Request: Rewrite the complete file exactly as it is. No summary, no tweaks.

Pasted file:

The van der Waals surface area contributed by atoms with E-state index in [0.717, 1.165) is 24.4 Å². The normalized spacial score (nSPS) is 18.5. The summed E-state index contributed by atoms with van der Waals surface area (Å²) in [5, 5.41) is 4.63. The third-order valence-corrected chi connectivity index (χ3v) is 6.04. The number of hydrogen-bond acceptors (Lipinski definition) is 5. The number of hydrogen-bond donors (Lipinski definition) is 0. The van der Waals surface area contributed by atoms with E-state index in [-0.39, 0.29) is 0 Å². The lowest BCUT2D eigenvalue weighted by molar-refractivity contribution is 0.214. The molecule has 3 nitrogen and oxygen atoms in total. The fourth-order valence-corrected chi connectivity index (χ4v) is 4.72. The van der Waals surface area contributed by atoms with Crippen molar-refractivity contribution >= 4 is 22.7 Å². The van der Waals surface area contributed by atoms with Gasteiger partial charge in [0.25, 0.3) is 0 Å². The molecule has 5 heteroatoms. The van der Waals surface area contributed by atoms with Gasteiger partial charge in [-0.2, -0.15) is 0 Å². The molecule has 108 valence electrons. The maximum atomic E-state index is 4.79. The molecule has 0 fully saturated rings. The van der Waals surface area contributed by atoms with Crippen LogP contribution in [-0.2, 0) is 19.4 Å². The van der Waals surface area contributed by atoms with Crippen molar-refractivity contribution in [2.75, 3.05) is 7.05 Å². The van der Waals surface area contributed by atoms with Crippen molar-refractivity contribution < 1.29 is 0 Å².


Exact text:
The van der Waals surface area contributed by atoms with E-state index in [0.717, 1.165) is 24.4 Å². The normalized spacial score (nSPS) is 18.5. The summed E-state index contributed by atoms with van der Waals surface area (Å²) in [5, 5.41) is 4.63. The third-order valence-corrected chi connectivity index (χ3v) is 6.04. The number of hydrogen-bond acceptors (Lipinski definition) is 5. The number of hydrogen-bond donors (Lipinski definition) is 0. The van der Waals surface area contributed by atoms with E-state index in [-0.39, 0.29) is 0 Å². The lowest BCUT2D eigenvalue weighted by molar-refractivity contribution is 0.214. The molecule has 3 nitrogen and oxygen atoms in total. The fourth-order valence-corrected chi connectivity index (χ4v) is 4.72. The van der Waals surface area contributed by atoms with Crippen molar-refractivity contribution >= 4 is 22.7 Å². The van der Waals surface area contributed by atoms with Gasteiger partial charge in [0.25, 0.3) is 0 Å². The molecule has 5 heteroatoms. The van der Waals surface area contributed by atoms with Gasteiger partial charge in [-0.2, -0.15) is 0 Å². The molecule has 108 valence electrons. The maximum atomic E-state index is 4.79. The molecule has 0 fully saturated rings. The van der Waals surface area contributed by atoms with Crippen LogP contribution in [-0.2, 0) is 19.4 Å². The van der Waals surface area contributed by atoms with Crippen molar-refractivity contribution in [2.75, 3.05) is 7.05 Å². The van der Waals surface area contributed by atoms with Crippen molar-refractivity contribution < 1.29 is 0 Å².